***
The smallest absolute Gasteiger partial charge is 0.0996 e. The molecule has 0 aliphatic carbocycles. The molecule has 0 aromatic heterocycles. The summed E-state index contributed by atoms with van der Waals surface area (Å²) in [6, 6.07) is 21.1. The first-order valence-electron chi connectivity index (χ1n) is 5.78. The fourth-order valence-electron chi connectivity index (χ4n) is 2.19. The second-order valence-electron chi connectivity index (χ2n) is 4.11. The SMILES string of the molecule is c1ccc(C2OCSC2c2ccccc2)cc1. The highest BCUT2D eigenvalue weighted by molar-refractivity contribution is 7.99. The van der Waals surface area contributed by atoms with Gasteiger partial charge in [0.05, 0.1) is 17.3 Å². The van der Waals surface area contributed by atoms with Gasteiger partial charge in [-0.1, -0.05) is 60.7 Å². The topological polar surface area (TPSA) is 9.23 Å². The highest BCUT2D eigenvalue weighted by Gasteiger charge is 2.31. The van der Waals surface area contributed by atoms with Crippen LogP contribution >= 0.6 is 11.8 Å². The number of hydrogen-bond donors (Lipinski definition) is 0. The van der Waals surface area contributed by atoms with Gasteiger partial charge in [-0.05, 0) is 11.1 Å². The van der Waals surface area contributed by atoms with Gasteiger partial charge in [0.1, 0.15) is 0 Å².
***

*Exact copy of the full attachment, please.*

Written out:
The smallest absolute Gasteiger partial charge is 0.0996 e. The molecule has 0 aliphatic carbocycles. The molecule has 0 aromatic heterocycles. The summed E-state index contributed by atoms with van der Waals surface area (Å²) in [6, 6.07) is 21.1. The first-order valence-electron chi connectivity index (χ1n) is 5.78. The fourth-order valence-electron chi connectivity index (χ4n) is 2.19. The second-order valence-electron chi connectivity index (χ2n) is 4.11. The SMILES string of the molecule is c1ccc(C2OCSC2c2ccccc2)cc1. The highest BCUT2D eigenvalue weighted by molar-refractivity contribution is 7.99. The van der Waals surface area contributed by atoms with Gasteiger partial charge in [0.05, 0.1) is 17.3 Å². The van der Waals surface area contributed by atoms with Gasteiger partial charge in [-0.1, -0.05) is 60.7 Å². The topological polar surface area (TPSA) is 9.23 Å². The highest BCUT2D eigenvalue weighted by Gasteiger charge is 2.31. The van der Waals surface area contributed by atoms with Crippen LogP contribution >= 0.6 is 11.8 Å². The number of hydrogen-bond donors (Lipinski definition) is 0. The van der Waals surface area contributed by atoms with Gasteiger partial charge in [-0.05, 0) is 11.1 Å². The van der Waals surface area contributed by atoms with Gasteiger partial charge in [0.1, 0.15) is 0 Å².